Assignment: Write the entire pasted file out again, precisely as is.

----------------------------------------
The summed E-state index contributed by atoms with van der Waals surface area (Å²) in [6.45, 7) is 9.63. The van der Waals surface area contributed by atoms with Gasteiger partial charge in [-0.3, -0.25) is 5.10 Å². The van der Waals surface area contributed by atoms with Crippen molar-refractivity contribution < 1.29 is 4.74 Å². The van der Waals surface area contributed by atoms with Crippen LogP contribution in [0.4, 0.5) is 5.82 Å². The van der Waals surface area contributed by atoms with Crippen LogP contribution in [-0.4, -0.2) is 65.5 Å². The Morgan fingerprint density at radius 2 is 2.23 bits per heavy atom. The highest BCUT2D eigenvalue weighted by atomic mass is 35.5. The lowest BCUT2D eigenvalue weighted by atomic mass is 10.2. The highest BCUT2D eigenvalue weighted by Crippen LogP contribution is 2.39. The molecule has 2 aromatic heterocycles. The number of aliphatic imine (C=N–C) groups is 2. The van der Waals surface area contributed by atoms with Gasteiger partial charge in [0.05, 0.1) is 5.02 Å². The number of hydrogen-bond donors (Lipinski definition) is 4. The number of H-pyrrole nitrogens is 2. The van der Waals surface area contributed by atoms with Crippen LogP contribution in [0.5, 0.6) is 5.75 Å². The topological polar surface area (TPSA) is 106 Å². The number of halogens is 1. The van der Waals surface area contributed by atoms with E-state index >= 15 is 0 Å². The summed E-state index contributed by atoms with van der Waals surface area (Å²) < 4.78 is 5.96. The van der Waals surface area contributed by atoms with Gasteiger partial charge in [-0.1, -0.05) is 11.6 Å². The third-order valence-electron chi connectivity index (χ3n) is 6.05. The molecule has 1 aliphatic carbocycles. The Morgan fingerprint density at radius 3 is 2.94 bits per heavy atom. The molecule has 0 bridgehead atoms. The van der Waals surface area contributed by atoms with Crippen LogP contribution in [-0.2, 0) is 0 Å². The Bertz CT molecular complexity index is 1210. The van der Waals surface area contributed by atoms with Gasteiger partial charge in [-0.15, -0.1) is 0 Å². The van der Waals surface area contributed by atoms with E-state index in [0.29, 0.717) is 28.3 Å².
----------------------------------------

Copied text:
The summed E-state index contributed by atoms with van der Waals surface area (Å²) in [6.45, 7) is 9.63. The van der Waals surface area contributed by atoms with Gasteiger partial charge in [-0.3, -0.25) is 5.10 Å². The van der Waals surface area contributed by atoms with Crippen molar-refractivity contribution < 1.29 is 4.74 Å². The van der Waals surface area contributed by atoms with Crippen LogP contribution in [0.4, 0.5) is 5.82 Å². The van der Waals surface area contributed by atoms with Crippen LogP contribution in [-0.4, -0.2) is 65.5 Å². The Morgan fingerprint density at radius 2 is 2.23 bits per heavy atom. The highest BCUT2D eigenvalue weighted by atomic mass is 35.5. The lowest BCUT2D eigenvalue weighted by atomic mass is 10.2. The highest BCUT2D eigenvalue weighted by Crippen LogP contribution is 2.39. The molecule has 2 aromatic heterocycles. The number of aliphatic imine (C=N–C) groups is 2. The van der Waals surface area contributed by atoms with Gasteiger partial charge in [0.05, 0.1) is 5.02 Å². The number of hydrogen-bond donors (Lipinski definition) is 4. The number of H-pyrrole nitrogens is 2. The van der Waals surface area contributed by atoms with Crippen LogP contribution in [0.5, 0.6) is 5.75 Å². The topological polar surface area (TPSA) is 106 Å². The number of halogens is 1. The van der Waals surface area contributed by atoms with E-state index >= 15 is 0 Å². The summed E-state index contributed by atoms with van der Waals surface area (Å²) < 4.78 is 5.96. The van der Waals surface area contributed by atoms with Gasteiger partial charge in [-0.1, -0.05) is 11.6 Å². The third-order valence-electron chi connectivity index (χ3n) is 6.05. The molecule has 1 aliphatic carbocycles. The Morgan fingerprint density at radius 3 is 2.94 bits per heavy atom. The molecule has 0 bridgehead atoms. The van der Waals surface area contributed by atoms with Crippen LogP contribution in [-0.2, 0) is 0 Å². The Bertz CT molecular complexity index is 1210. The van der Waals surface area contributed by atoms with Gasteiger partial charge in [-0.15, -0.1) is 0 Å². The van der Waals surface area contributed by atoms with E-state index in [0.29, 0.717) is 28.3 Å².